Winter Driving Safety For Nurses

This article was republished with permission from SCRUBS Magazine.

“Neither rain, nor snow, nor sleet, nor hail shall keep nurses from their appointed rounds.”

Oh wait—that was supposed to be postmen, wasn’t it? One could argue that it’s really nurses who end up driving in all sorts of weather that even letter carriers wouldn’t dare tackle. Even in the dead of winter there are patients to care for and nurses to be relieved.

So, if you’re one of the unlucky nurses who has to venture out in less than ideal driving conditions, here are some winter driving safety tips.

1. Be Prepared.

While this seems obvious, it’s amazing how many people are surprised by winter’s arrival—every single year. We know that nurses are busy and juggling shift work, family and even sleep (remember that?), but we have to keep our cars ready and safe for winter driving. That means:

●     A full mechanical checkup, checking the fluids (including windshield wiper fluid), brakes, heat and defrost system, lights, etc.

●     Winter tires (different from snow tires, these are for winter in particular). Despite what manufacturers tell you, if your winter temperature drops below 44 degrees, you need winter tires. They are made of a softer rubber that helps grip the ice. All-season tires do not have this ability.

●     Snow chains or studs if you live in areas where they are required and legal

●     Winter wipers for your windows

2. Take a winter driving course.

If it’s possible, it’s in your best interest to take a winter driving course. It’s surprising how many people get their driver’s license during good weather and then experience their very first winter driving experience alone, never having had any practice. If you add in the fact that many of these winter driving firsts may be while you’re driving home after a long evening shift, or driving in for a night shift after not much sleep, you know that you might be in for a white-knuckle drive.

While winter driving courses may not be cheap, they teach you how it feels to drive on ice, slam on the brakes, steer on ice and so on. These really are invaluable skills. You may also want to check with your insurance company to see if your rates will go down if you take a winter driving safety course.

3. Make sure your car is ready to drive before pulling out.

Don’t drive an igloo or an ice cube. It’s frightening to see cars on the road that have not been cleared properly of snow or ice. The driver only took the time to clear enough snow or ice from the window so he could see straight ahead. Unfortunately, he can’t see all around the car—including pedestrians who are trying to cross at the corner. Snow or ice on top of the car roof can also fly off in a huge chunk and blind the driver behind him.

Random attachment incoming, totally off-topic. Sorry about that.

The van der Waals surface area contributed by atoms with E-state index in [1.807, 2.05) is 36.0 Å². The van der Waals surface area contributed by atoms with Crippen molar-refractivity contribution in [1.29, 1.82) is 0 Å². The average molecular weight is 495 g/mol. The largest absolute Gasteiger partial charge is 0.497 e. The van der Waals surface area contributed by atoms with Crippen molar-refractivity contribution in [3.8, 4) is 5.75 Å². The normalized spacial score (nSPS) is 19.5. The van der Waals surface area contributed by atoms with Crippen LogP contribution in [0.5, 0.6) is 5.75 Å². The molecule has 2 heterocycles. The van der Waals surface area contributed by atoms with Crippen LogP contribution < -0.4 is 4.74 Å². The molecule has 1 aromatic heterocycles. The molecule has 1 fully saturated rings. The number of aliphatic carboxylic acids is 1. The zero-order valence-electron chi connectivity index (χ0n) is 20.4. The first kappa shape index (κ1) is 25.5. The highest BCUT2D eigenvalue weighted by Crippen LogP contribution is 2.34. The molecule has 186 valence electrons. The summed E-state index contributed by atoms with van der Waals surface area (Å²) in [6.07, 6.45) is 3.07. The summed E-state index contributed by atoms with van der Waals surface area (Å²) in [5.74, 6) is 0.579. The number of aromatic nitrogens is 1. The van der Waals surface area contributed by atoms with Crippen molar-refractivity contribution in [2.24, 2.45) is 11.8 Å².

Whether or not you’re in a rush, you have to take the time to do this. All you need is:

●     A good scraper

●     A brush with a long handle or one that extends

●     A shovel

If you’re ever in a gift exchange, usually you can get those window scrapers that have a plug for the car, so they heat up to help melt ice. They’d be a great gift to give to another nurse.

You can also purchase a large tarp-like cover that you put over your windshield and fasten down when you close your car doors. This keeps ice from forming on your front windshield.

4. Give yourself plenty of time to get to the hospital.

When you’ve been going to the same place for work for a long time, you know how long it will take you to get there. If you work a night shift, you may be tempted to push your time to the limit to get as much rest as you can. However, in bad weather, you don’t know what’s going to get in your way and you have to give yourself extra time. You may want to give yourself an extra five minutes for every 10 it usually takes you to get to work. So if it’s usually a 30-minute drive, add 15 minutes. Listening to the radio for weather and traffic updates will also give you a good idea of how long you may need to take.

Don’t forget, you may:

●     Have to dig yourself out or scrape off your windows

●     Need to reduce your speed

●     Get stuck in snow or on ice

●     Get stuck behind an accident

●     Be detoured onto roads deemed safer by police or highway patrol

When a driver is rushed, it’s easy to make driving mistakes. So leave yourself the gift of time.

5. Invest in a car cell phone charger.

If the weather and road conditions have convinced you to leave for work earlier than you had planned, you may not have time to charge your cell phone before you leave. To ensure you always have a full charge, you could invest in a cell phone car charger. This way, you can safely recharge your phone as you drive and you should be able to call for help if the need arises.

If you find yourself making slower progress than you thought you would, rather than rushing to get to work, pull over and call the hospital—let the off-going shift know that you’re on your way, but you’d like to get there alive so you can be sure to relieve them rather than get into an accident.

What are your winter driving tips? Share in the comments section below.


This article was republished with permission from SCRUBS Magazine.

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